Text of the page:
- PublicationAccès libreThe CRISPR/Cas bacterial immune system cleaves bacteriophage and plasmid DNA(Macmillan, 2010-11-03) Garneau, Josiane; Devillers, Rodolphe; Moineau, Sylvain; Romero, Dennis A.; Dupuis, Marie-Ève; Magadán, Alfonso H.; Boyaval, Patrick; Villion, Manuela; Fremaux, Christophe; Horvath, PhilippeBacteria and Archaea have developed several defence strategies against foreign nucleic acids such as viral genomes and plasmids. Among them, clustered regularly interspaced short palindromic repeats (CRISPR) loci together with cas (CRISPR-associated) genes form the CRISPR/Cas immune system, which involves partially palindromic repeats separated by short stretches of DNA called spacers, acquired from extrachromosomal elements. It was recently demonstrated that these variable loci can incorporate spacers from infecting bacteriophages and then provide immunity against subsequent bacteriophage infections in a sequence-specific manner. Here we show that the Streptococcus thermophilus CRISPR1/Cas system can also naturally acquire spacers from a self-replicating plasmid containing an antibiotic-resistance gene, leading to plasmid loss. Acquired spacers that match antibiotic-resistance genes provide a novel means to naturally select bacteria that cannot uptake and disseminate such genes. We also provide in vivo evidence that the CRISPR1/Cas system specifically cleaves plasmid and bacteriophage double-stranded DNA within the proto-spacer, at specific sites. Our data show that the CRISPR/Cas immune system is remarkably adapted to cleave invading DNA rapidly and has the potential for exploitation to generate safer microbial strains.
- PublicationAccès librePhage-host interactions in Streptococcus thermophilus : genome analysis of phages isolated in Uruguay and ectopic spacer acquisition in CRISPR array(Nature Publishing Group, 2017-03-06) Achigar, Rodrigo; Tremblay, Denise; Moineau, Sylvain; Magadán, Alfonso H.; Pianzzola, María JuliaThree cos-type virulent Streptococcus thermophilus phages were isolated from failed mozzarella production in Uruguay. Genome analyses showed that these phages are similar to those isolated elsewhere around the world. The CRISPR1 and CRISPR3 arrays of the three S. thermophilus host strains from Uruguay were also characterized and similarities were noted with previously described model strains SMQ-301, LMD-9 and DGCC7710. Spontaneous bacteriophage-insensitive S. thermophilus mutants (BIMs) were obtained after challenging the phage-sensitive wild-type strain Uy02 with the phage 128 and their CRISPR content was analyzed. Analysis of 23 BIMs indicated that all of them had acquired at least one new spacer in their CRISPR1 array. While 14 BIMs had acquired spacer at the 5′-end of the array, 9 other BIMs acquired a spacer within the array. Comparison of the leader sequence in strains Uy02 and DGCC7710 showed a nucleotide deletion at position -1 in Uy02, which may be responsible for the observed ectopic spacer acquisition. Analysis of the spacer sequences upstream the newly acquired ectopic spacer indicated presence of a conserved adenine residue at position -2. This study indicates that natural strains of S. thermophilus can also acquire spacers within a CRISPR array. Introductio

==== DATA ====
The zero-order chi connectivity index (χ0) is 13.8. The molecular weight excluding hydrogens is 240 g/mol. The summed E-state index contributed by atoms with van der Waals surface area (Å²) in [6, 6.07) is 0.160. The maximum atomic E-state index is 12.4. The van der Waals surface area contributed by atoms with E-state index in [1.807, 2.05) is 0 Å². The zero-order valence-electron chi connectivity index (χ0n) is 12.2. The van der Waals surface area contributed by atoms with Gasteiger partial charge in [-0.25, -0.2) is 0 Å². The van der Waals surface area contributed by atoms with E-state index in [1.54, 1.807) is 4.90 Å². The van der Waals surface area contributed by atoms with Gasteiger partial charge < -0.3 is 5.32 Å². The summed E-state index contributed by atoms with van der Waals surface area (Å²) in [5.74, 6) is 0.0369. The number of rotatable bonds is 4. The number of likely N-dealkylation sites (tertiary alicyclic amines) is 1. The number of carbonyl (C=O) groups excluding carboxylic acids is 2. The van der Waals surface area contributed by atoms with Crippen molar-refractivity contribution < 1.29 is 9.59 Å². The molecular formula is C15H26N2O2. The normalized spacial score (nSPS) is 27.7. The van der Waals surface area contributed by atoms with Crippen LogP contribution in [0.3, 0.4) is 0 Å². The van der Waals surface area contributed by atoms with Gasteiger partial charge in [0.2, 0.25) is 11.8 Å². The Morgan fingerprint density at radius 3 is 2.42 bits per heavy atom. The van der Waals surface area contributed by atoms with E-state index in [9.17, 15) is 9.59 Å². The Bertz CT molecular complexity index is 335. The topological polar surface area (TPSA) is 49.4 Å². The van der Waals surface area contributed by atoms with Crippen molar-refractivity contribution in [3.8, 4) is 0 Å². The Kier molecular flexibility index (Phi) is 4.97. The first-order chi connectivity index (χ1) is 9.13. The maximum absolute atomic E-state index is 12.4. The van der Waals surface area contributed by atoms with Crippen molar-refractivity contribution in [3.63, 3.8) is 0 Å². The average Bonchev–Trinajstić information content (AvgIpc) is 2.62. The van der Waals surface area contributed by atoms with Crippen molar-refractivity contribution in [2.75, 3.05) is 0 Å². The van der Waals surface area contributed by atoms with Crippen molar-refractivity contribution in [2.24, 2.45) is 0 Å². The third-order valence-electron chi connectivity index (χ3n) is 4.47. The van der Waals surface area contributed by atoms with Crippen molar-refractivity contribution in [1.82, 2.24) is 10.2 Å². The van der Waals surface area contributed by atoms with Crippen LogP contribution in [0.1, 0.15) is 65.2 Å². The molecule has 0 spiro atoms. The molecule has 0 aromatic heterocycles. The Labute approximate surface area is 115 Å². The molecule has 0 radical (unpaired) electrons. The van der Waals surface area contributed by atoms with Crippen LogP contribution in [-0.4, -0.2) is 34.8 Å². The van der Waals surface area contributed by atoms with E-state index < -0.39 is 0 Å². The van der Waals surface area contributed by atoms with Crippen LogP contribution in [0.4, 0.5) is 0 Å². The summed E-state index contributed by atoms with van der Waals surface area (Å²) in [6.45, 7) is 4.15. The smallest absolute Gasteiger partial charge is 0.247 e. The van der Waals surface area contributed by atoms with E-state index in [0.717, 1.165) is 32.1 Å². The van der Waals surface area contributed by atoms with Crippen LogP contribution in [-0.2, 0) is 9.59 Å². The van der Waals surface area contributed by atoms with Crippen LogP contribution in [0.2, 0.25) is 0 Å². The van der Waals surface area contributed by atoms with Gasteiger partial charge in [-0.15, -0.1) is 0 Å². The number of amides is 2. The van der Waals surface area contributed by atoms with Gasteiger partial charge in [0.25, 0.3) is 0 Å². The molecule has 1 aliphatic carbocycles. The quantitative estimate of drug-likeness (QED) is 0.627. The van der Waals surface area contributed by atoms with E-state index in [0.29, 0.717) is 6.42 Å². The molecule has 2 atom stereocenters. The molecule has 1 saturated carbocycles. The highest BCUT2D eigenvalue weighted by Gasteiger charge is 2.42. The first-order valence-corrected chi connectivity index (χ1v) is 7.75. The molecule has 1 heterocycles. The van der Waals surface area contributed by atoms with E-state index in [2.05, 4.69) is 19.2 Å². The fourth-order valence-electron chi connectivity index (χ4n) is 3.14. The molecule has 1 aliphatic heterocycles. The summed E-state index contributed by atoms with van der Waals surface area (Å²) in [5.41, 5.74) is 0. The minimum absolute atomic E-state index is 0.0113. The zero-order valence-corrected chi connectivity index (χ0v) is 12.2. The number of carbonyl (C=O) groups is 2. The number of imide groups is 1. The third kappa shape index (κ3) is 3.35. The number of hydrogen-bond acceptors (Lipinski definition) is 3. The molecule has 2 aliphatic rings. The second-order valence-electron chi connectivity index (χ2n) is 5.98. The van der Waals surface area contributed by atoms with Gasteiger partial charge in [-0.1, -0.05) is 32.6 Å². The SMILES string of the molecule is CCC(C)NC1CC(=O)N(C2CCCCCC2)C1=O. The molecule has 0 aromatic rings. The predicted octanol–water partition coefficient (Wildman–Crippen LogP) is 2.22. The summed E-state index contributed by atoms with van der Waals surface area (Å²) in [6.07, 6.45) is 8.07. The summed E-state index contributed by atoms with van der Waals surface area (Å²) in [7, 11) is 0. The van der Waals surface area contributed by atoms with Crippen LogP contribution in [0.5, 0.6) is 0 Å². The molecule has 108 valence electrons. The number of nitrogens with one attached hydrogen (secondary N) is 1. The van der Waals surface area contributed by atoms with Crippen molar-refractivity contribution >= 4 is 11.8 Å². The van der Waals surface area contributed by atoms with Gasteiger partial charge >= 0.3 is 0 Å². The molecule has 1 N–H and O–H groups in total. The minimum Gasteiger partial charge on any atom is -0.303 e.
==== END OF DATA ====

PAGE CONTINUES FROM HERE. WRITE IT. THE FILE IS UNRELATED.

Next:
- PublicationAccès libreCRISPR-Cas and restriction–modification systems are compatible and increase phage resistance(Nature Publishing Group, 2013-07-02) Moineau, Sylvain; Dupuis, Marie-Ève; Magadán, Alfonso H.; Villion, ManuelaBacteria have developed a set of barriers to protect themselves against invaders such as phage and plasmid nucleic acids. Different prokaryotic defence systems exist and at least two of them directly target the incoming DNA: restriction–modification (R-M) and CRISPR-Cas systems. On their own, they are imperfect barriers to invasion by foreign DNA. Here, we show that R-M and CRISPR-Cas systems are compatible and act together to increase the overall phage resistance of a bacterial cell by cleaving their respective target sites. Furthermore, we show that the specific methylation of phage DNA does not impair CRISPR-Cas acquisition or interference activities. Taken altogether, both mechanisms can be leveraged to decrease phage contaminations in processes relying on bacterial growth and/or fermentation.